Is Changing Brake Fluid Every 16,000 km or Annually Too Frequent?

QuestionsCategory: Ask An ExpertIs Changing Brake Fluid Every 16,000 km or Annually Too Frequent?
Linda Thompson asked 5 months ago
I own a 2015 Nissan Pathfinder, and according to the owner's manual, it's recommended to change the brake fluid every second oil change, which is approximately every 16,000 km or 12 months. This frequency seems quite high to me, especially since brake fluid is known for its hygroscopic properties. I'm wondering if this is a standard practice or if it's an excessive requirement.
1 Answers
Zack Norman Staff answered 5 months ago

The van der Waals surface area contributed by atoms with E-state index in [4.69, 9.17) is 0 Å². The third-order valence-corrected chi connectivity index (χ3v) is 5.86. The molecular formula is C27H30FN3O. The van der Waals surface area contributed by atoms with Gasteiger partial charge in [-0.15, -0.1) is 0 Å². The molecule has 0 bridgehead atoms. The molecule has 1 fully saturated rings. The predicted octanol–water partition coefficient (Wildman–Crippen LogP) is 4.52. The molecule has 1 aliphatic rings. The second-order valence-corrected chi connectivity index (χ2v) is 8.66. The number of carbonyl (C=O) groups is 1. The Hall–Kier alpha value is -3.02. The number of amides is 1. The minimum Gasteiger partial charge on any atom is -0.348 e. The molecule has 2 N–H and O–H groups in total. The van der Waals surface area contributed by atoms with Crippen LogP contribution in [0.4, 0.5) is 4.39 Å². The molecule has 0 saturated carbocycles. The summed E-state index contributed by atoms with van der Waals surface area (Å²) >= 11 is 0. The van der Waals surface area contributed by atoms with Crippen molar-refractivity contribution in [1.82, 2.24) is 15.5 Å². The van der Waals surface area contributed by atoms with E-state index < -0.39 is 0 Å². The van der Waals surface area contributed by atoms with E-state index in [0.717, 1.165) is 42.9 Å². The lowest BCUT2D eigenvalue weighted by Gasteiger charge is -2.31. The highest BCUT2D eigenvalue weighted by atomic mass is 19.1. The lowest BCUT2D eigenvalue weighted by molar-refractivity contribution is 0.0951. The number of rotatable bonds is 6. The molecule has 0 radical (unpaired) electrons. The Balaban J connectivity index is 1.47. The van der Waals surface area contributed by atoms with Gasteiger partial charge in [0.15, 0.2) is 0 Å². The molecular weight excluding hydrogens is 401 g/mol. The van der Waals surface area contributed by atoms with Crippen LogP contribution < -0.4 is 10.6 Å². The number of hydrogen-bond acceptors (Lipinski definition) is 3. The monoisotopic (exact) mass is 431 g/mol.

Hi there, Linda! Thanks for reaching out with your question about brake fluid changes for your Nissan Pathfinder. You're right in noting that brake fluid is hygroscopic, meaning it absorbs moisture from the air, which can lead to reduced performance and potential brake system damage over time. The recommendation of changing your brake fluid every 16,000 km or annually does seem more frequent than usual. Most manufacturers and experts suggest a brake fluid change every 2 to 3 years, irrespective of the mileage. This interval is generally sufficient to ensure the brake fluid stays effective and free from excessive moisture content. However, specific vehicle models might have different requirements based on their brake system design and the type of fluid used. In the case of your Nissan Pathfinder, it's important to consider the manufacturer's recommendation, as they design these guidelines based on extensive testing and knowledge of the vehicle's requirements. For a more personalized approach, you could use brake fluid test strips or a moisture meter to check the condition of your brake fluid. These tools can help you determine whether the fluid needs to be changed based on its actual condition, rather than strictly adhering to mileage or time intervals. Lastly, consider the driving conditions and climate you're in. More demanding driving conditions or humid climates might necessitate more frequent changes. On the other hand, if your vehicle is mostly driven in mild conditions, you might be able to extend the interval slightly. Zack - Motor Verso Mechanics Team